Frances Rose Meilander

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Frances Rose Meilander, of Rochester, peacefully passed away Tuesday, June 17, 2014. She was 93 and is fondly remembered as a passionate activist for "right to life" causes, along with her dedication to her late husband, and their five sons.

Her husband, a highly decorated D-Day World War II infantry soldier, preceded her in death.

She was blessed with 15 grandchildren and 12 great-grandchildren. 

She lived a "remarkable" life by anyone's standards, as she was born Nov. 28, 1920, on a family farm in rural Minnesota, to Frank and Barbara Ziegler outside of Fairfax. Never attending school beyond the eighth grade, and "against all odds" for a woman of those times, she left the farm life as a teenager by convincing her parents to allow her to move to Chicago to live with a cousin! She went from a rural farm to the second largest city in North America, armed only with an "adventurous spirit," along with an amazing combination of common sense, her great faith, a strong Catholic upbringing, along with the values of hard work, with her rural Midwestern roots, she moved! 

While living in Chicago, from about 1937-1951, she worked several jobs, in her late teens, doing home care for wealthy Chicagoans, and later traveled to Mexico for fun, learned to fly a single engine airplane, joined a women's bowling league, worked at Mars Candy Factory where she learned to enjoy Snickers her entire life, and then worked for Illinois Bell Telephone! And, she was barely getting started in life! Already having experienced "The Great Depression" partially from a view of small rural farm, to one of the worlds largest cities, yet, her life truly was only beginning as World War II broke out, she continued to live in Chicago and mildly stayed in touch during the war with a neighbor and sometimes hired farm hand from her youth, who would eventually become her husband. He had enlisted in the Army prior to the war breaking out and coincidentally had also migrated to Chicago, but spent most of his time overseas after the onset of World War II.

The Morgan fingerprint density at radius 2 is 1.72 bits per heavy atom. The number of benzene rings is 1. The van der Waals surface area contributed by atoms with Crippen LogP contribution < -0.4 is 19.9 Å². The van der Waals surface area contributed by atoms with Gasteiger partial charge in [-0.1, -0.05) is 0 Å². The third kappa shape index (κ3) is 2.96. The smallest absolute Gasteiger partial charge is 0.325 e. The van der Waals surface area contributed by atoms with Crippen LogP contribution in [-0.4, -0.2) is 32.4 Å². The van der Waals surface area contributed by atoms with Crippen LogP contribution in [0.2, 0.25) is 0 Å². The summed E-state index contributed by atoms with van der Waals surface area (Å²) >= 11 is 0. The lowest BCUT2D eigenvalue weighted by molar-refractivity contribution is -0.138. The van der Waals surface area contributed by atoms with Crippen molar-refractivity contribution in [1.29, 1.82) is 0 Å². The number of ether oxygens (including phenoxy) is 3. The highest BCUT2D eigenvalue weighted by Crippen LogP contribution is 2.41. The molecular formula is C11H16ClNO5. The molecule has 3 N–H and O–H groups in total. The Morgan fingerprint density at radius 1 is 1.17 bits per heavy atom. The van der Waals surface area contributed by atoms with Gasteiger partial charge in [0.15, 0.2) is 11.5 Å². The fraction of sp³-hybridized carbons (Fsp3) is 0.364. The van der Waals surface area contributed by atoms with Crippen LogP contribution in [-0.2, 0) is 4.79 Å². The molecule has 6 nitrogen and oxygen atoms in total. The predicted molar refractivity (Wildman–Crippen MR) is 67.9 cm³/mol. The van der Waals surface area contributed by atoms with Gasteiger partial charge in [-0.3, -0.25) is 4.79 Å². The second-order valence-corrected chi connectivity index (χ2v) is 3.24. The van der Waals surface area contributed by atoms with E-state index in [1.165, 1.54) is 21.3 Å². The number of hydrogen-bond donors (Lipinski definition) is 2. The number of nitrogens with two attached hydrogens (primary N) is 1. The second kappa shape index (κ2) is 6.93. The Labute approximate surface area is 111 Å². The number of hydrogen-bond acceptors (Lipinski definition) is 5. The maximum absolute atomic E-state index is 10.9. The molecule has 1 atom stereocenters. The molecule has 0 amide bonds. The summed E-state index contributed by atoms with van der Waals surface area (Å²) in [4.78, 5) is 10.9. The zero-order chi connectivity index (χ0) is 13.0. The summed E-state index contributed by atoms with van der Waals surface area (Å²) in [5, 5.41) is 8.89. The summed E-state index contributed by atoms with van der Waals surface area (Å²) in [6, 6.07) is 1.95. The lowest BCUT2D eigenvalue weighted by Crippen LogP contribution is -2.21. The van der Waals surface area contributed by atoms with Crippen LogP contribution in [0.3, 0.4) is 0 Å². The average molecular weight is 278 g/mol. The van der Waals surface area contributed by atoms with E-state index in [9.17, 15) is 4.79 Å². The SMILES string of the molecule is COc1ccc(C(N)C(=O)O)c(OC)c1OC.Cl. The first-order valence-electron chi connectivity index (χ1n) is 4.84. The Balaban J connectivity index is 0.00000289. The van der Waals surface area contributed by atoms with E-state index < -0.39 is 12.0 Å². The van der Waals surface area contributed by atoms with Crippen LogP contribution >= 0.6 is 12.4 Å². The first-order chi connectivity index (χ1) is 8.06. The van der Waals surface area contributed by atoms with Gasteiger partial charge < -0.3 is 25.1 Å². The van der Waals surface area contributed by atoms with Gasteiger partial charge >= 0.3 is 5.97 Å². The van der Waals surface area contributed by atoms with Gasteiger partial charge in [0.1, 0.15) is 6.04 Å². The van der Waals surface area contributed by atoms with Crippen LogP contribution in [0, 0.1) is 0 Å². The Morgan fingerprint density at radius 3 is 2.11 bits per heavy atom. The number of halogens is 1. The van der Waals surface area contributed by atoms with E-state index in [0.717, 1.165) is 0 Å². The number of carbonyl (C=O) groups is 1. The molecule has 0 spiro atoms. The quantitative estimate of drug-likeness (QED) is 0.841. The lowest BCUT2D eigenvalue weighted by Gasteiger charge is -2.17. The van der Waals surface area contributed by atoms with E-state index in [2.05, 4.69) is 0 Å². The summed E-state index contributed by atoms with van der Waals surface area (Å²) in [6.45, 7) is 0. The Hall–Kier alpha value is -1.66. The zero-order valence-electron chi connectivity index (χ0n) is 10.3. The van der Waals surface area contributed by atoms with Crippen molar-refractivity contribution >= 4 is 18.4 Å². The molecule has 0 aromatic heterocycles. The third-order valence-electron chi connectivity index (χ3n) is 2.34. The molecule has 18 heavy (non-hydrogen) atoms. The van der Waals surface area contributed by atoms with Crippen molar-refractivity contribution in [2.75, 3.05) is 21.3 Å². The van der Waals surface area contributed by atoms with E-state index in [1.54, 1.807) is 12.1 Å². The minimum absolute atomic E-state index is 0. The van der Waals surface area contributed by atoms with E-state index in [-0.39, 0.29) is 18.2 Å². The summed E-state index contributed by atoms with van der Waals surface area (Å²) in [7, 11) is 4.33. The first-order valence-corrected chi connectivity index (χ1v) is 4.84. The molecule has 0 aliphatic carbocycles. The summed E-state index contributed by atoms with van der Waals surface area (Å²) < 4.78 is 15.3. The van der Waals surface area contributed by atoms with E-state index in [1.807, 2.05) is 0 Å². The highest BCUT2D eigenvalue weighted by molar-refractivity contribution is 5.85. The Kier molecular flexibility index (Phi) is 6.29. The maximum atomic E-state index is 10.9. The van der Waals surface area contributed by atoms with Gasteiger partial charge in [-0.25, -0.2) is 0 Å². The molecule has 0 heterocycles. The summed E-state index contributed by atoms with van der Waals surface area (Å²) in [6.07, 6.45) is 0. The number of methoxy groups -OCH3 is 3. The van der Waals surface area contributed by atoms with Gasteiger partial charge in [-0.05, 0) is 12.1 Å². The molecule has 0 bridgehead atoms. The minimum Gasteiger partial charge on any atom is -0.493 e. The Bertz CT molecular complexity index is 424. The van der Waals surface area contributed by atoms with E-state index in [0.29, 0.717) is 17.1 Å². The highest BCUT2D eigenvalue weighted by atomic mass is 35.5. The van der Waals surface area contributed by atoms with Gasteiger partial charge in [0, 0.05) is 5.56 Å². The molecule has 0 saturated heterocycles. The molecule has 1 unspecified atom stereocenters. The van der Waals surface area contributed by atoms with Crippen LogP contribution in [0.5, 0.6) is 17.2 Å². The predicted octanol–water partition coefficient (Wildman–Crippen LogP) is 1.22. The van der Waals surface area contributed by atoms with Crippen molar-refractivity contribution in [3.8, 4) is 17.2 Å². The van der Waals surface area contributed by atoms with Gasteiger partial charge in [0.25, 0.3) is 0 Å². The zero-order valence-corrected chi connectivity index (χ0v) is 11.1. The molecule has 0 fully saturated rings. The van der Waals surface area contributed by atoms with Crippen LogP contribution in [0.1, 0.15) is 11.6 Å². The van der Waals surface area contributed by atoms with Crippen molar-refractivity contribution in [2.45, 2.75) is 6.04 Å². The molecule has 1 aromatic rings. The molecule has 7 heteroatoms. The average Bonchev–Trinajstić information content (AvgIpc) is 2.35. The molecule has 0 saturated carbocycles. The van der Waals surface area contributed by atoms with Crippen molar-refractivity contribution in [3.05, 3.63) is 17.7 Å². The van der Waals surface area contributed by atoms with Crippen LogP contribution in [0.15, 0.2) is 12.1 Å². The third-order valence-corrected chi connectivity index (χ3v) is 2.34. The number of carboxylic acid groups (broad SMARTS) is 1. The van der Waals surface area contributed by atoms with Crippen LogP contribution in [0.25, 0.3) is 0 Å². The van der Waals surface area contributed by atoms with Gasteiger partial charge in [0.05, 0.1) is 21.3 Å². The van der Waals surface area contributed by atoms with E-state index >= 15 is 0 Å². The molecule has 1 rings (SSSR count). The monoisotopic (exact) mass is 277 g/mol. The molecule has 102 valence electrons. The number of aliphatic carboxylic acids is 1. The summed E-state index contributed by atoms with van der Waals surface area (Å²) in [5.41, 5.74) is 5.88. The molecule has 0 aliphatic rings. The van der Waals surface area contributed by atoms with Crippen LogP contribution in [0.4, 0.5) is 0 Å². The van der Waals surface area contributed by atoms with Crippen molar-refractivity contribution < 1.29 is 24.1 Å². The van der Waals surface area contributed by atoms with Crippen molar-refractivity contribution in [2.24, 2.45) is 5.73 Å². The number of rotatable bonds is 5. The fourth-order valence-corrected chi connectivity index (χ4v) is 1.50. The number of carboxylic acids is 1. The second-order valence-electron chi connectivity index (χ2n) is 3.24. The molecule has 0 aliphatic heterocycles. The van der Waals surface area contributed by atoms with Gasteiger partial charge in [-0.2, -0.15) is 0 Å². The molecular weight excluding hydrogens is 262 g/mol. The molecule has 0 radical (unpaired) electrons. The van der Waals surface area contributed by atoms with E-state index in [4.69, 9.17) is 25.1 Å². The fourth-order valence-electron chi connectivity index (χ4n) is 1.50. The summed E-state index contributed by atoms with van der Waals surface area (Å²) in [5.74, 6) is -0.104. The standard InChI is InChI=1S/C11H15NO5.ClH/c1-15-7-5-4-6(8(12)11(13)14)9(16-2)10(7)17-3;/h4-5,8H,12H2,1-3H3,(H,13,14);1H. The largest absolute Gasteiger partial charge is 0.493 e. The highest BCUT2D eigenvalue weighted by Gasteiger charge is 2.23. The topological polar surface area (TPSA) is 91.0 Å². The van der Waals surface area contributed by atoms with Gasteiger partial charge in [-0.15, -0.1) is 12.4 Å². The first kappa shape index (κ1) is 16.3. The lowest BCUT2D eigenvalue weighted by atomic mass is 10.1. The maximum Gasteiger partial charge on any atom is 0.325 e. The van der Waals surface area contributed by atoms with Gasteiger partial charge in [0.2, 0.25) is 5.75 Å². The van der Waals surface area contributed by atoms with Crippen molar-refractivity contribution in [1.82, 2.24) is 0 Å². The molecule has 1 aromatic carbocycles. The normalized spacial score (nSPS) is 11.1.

At the time of the war, she always said she pretended not to be that interested in dad, but his persistence paid off and they were married shortly after the war. Her husband, Lawrence, was a highly decorated World War II soldier, earning two bronze stars, three purple hearts, among many other medals, and was among the first to hit the beaches of D-Day, but, he also endured the wounds of that "terrible war" as she would say. And, after the war, she continued to live and work in Chicago, where the first of their two boys were born, in 1947 and 1948, until moving back to Minnesota in 1951. Where the rest of the boys were born.

Dad bought a tavern in Taopi, that they owned from 1952-1959 until they moved to Rochester in 1960. Where she worked as a switchboard operator for the Kahler Hotel, until retirement in 1982. 

Truly, her family was her mission in life. Her five boys, and dad, she lived to serve and honor all of us, but, especially had a warm spot for our dad and all he endured during the war. She taught us so much about love and forgiveness, as he later suffered disabilities from that war, something mom never shied away from in her actions and her teachings to all of us!